Nearing Death; Acknowledging the Existence of Heaven

Cover3I’ve written about my own near death experience in my book, Escorting the Dead: My Life as a Psychopomp, and here is another view from the perspective of a neurosurgeon, Dr. Eben Alexander III.

This posting recounts an interview between Dr. Alexander and Oprah Winfrey, during which Dr. Alexander tries to explain what happened to him.

Nae's Nest

Born in 1953, Eben Alexander III grew up in Winston-Salem, North Carolina, the adopted son of a neurosurgeon father and a devoted mother. Following in his father’s footsteps, he went to medical school to become a neurosurgeon. He then went on to teach at Harvard, got married and had two sons. Life was good. But on November 10, 2008, at age 54, Dr. Alexander contracted an extremely rare and deadly form ofmeningitis and fell into a deep coma. During the seven days the doctors spent trying to revive him, Dr. Alexander claims that he had a near-death experience — during which he visited heaven and met God. He says that he battled back from the brink of death, and that in the process, he was transformed with a new sense of faith, wonder and purpose — and a desire to share with people what he had seen beyond…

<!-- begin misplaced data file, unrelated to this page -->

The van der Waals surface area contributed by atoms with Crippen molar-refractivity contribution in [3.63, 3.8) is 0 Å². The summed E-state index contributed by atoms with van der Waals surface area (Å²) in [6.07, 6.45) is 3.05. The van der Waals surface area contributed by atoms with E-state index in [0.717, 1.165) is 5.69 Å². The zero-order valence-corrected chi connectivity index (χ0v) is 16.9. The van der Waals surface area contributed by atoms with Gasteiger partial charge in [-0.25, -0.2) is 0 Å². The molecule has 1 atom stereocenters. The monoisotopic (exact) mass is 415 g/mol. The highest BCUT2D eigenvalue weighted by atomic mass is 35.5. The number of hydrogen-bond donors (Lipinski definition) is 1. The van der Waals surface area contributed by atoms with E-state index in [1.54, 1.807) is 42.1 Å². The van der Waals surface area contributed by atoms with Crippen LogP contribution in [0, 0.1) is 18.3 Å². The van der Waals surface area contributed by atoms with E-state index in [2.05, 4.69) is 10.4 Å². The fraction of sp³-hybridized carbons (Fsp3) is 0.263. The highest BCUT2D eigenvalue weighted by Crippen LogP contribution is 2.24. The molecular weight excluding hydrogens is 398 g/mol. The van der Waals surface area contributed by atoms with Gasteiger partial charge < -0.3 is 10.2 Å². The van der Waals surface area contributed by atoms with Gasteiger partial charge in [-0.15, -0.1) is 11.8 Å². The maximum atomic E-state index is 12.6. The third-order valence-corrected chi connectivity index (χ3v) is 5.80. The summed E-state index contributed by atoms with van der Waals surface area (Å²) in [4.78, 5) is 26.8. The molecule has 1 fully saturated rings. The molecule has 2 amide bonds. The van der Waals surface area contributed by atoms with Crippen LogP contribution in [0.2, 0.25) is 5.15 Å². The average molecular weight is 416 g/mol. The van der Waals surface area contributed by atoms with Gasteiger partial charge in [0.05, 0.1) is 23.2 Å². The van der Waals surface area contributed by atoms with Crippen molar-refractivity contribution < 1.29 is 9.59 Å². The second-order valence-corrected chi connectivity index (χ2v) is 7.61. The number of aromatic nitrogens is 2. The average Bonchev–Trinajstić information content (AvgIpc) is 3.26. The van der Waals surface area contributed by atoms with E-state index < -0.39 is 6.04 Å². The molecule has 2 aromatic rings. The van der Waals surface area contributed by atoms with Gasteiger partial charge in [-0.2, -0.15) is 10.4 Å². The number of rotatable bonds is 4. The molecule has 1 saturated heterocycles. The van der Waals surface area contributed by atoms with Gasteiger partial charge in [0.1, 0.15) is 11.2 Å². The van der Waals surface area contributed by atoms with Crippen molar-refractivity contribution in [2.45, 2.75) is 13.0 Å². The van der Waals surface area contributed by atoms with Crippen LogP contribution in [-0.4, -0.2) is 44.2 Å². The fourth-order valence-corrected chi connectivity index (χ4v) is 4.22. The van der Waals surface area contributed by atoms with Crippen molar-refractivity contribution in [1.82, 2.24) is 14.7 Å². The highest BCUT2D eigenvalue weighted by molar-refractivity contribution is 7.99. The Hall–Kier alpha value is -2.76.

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The Closet

clutterI’m exhausted again this morning. It’s not easy spending most of the night holding the closet door closed against all those boxes and objects that keep trying to fall out. There’s just so much you can do when the closet is too full, but you just can’t bring yourself to empty it.

However, last night, I had to let some of the boxes tumble out into the hallway. It upset me to have my things exposed where anybody might see them. But I had to rescue several puppies that had somehow found their way into my closet. They were so cute and absolutely adorable, and for some reason someone (I have no idea who) was trying to poison them, so both the puppies and I hid in the closet, which meant that some of the boxes had to be displaced.

Yes, I’m describing a dream. But it’s a strange, repeating dream, with odd variations played over a central theme—a too full closet the contents of which I’m having difficulty containing.

Sometimes, I can keep all the boxes hidden within the closet, and at other times (like last night with the puppies) I have to make a choice to let some of the contents out of the closet or allow something or someone to come to harm. Each time, I’ve chosen to “rescue” the person, puppy, kitten, bird, or whatever, and each time I’ve had to allow some of the “boxes” to escape the closet.